TODAY’S READING:  I Kings 8-9  Acts 8:1-25

Remember when you had to learn the parts of speech:  nouns, adverbs, conjunctions, etc?  “Why do we have to learn all this?” you might have asked.  I’ll never use it.”

King Solomon would have profited from taking note of a conjunction that God used to tie two sentences together.  And that conjunction was but. 

The entire nation had gathered together for the dedication of the temple he had built.  Gold…gold…gold.  How it must have shined in the bright sunlight.  Solomon had used the best of materials to construct it.  And God was pleased.

It takes twenty-nine verses to record Solomon’s prayer of dedication and six more to record his exuberant blessing of the people who stood in awe on that day.  Fourteen days of celebration followed before the vast crowd headed home joyful that God had remembered His promise to David and had noT forgotten his peopleIsrael.

After they were gone, God made His second appearance to Solomon. God acknowledged his prayer of dedication saying, “I have consecrated this temple which you have built by putting my Name there.  My eyes and my heart will always be there.” 9:3.

He again reaffirms His commitment to them.  “As for you, if you will walk before me in integrity of heart and uprightness, as David your father did, and do all I command and observe my decrees and laws. I will establish your royal throne …forever.”

Then God continues with that three-letter conjunction—but.

“But if you or your sons turn away from me and do not observe the commands and decrees I have given you and go off to serve other gods and worship them, then I will cut off Israel from the land I have given them and will reject this temple I have consecrated for my Name, Israel will then become a byword and an object of ridicule among all peoples.”  I Kings 9: 6-8 

It is a simple thought with two choices.  “If you will walk with me in integrity…I will establish your throne forever.”

But if you walk away from me…, then I will cut off Israel from the land…and will reject this temple I have consecrated for my Name.”

Who can fully evaluate the value of integrity in a man, a family, or a nation?  As I write these words, the news is full of the story of a prominent sports figure in America who has been convicted of the most despicable crimes imaginable.  His actions have ruined his name, his family, his university, and the lives of uncountable young children who trusted him.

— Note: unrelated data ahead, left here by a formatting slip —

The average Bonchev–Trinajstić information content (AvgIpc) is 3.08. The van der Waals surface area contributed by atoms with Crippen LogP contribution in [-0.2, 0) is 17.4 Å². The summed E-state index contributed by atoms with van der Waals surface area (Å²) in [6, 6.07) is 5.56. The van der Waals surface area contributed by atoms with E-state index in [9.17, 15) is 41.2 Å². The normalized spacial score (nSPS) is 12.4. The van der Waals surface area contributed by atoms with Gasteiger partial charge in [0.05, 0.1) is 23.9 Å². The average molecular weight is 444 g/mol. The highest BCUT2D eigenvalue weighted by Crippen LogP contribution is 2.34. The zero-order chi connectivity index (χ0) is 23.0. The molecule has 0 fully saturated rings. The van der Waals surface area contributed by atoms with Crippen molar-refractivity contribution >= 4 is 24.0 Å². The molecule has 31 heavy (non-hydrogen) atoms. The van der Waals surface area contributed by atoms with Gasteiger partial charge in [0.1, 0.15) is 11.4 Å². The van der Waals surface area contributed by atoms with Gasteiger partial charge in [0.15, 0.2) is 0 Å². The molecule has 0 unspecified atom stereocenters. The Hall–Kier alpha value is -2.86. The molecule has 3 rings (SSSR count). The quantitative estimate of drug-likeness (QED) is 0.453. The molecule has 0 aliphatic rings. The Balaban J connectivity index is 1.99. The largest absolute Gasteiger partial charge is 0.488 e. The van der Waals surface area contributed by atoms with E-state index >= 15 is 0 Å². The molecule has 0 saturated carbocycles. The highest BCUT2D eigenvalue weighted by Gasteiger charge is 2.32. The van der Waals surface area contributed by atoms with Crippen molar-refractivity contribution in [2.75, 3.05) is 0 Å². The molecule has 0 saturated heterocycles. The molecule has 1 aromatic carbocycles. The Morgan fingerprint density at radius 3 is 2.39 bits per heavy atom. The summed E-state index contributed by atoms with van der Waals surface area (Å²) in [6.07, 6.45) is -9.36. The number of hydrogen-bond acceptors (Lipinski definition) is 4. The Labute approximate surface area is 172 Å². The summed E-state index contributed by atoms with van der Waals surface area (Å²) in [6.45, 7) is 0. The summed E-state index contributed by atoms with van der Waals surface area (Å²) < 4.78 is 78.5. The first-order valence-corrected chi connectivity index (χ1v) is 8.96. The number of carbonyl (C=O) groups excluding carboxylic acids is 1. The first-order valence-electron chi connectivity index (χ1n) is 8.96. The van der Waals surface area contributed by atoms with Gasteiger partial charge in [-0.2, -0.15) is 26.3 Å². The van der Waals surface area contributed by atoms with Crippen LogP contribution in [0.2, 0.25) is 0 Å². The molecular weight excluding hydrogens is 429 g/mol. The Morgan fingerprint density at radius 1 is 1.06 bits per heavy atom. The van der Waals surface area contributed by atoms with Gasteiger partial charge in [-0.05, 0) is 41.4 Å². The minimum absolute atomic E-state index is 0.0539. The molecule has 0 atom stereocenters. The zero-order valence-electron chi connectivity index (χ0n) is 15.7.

This scriptural discussion comes amid the building and completion of the most opulent temple that has ever been built.  This structure to which God attached the honor of his own Name, was then attached to the hopeful integrity of the people for which it was built.  The blessings which you and I have been honored to enjoy, and often take for granted, have been buttressed with God’s integrity.  In the waters of baptism, he autographed our lives with His very own Name.

In today’s reading Solomon is the man of the hour, God’s choice, to succeed his father, David.  The building of the temple fell into the hands of the new king.  David had relinquished his life long desire to be the builder of the temple to his son.

I Kings 6 and 7 describes the opulence of this magnificent building.  Gold, Silver, cedar and ivory were gathered to dress the temple.  Seven years were spent in the building.  Solomon prayed the solemn prayer of dedication.

With the notoriety of Solomon’ wisdom and the magnificence of the temple, word reached other parts of the world as to the significance o fIsrael.

“When the queen of Sheba heard about the fame of Solomon and the relation to the name of the Lord, she came to test him with hard questions.  Arriving at Jerusalem with a very great caravan…she came to Solomon and talked with him about all that she had on her mind’  Her assessment at the end of the day was, “The report I heard in my own country about your achievements and your wisdom is true,  But I did not believe these thing until I came and saw with my own eyes. Indeed, not even half was told me; in wisdom and wealth you have fare exceeded the report I heard.”  (I Kings 10:1-7).  After all, the temple stood as a splendid gift from God. It was a symbol of the bond that existed between the Lord and His chosen people.

What a proud era this was for the nation ofIsrael!  To be a Jew at the time of the dedication of Solomon’s temple had to have been a proud moment.

This momentous juncture in history began the most promising reign and in some ways the most disgraceful reign of any of the kings.  I Kings 11:9 is a hard verse to read. Just two chapters later we read, “The Lord became angry with Solomon because his heart had turned away from the Lord the God of Israel who had appeared to him twice.”

How soon Solomon had forgotten the conjunction.  “But if you walk away from me…I will cut off Israel from the land.  I will reject this temple…”    I Kings 9:6

Disobeying God is like walking through a mine field.  It’s horrible to disregard the Lord’s disclaimers.

Sadly, God kept his promise to Solomon.  II Kings 25 reads like a requiem, a mass for the dead.

“Nebuchadnez commander of the imperial guard, an official of the king ofBabylon, came toJerusalem.  He set fire to the temple of the Lord, the royal place and all the houses ofJerusalem.  Every important building he burned down…”

Sad isn’t it?  When integrity goes, the whole house burns down.  Our lesson today reveals that although God appreciates the things we do for Him, He values even more our obedience.



About jnordstrom4864

I am the Director of Spiritual Care at Christ Community. I enjoy reading, travel, and family. I also find great satisfaction in walking with people through all of life's transitions. View all posts by jnordstrom4864

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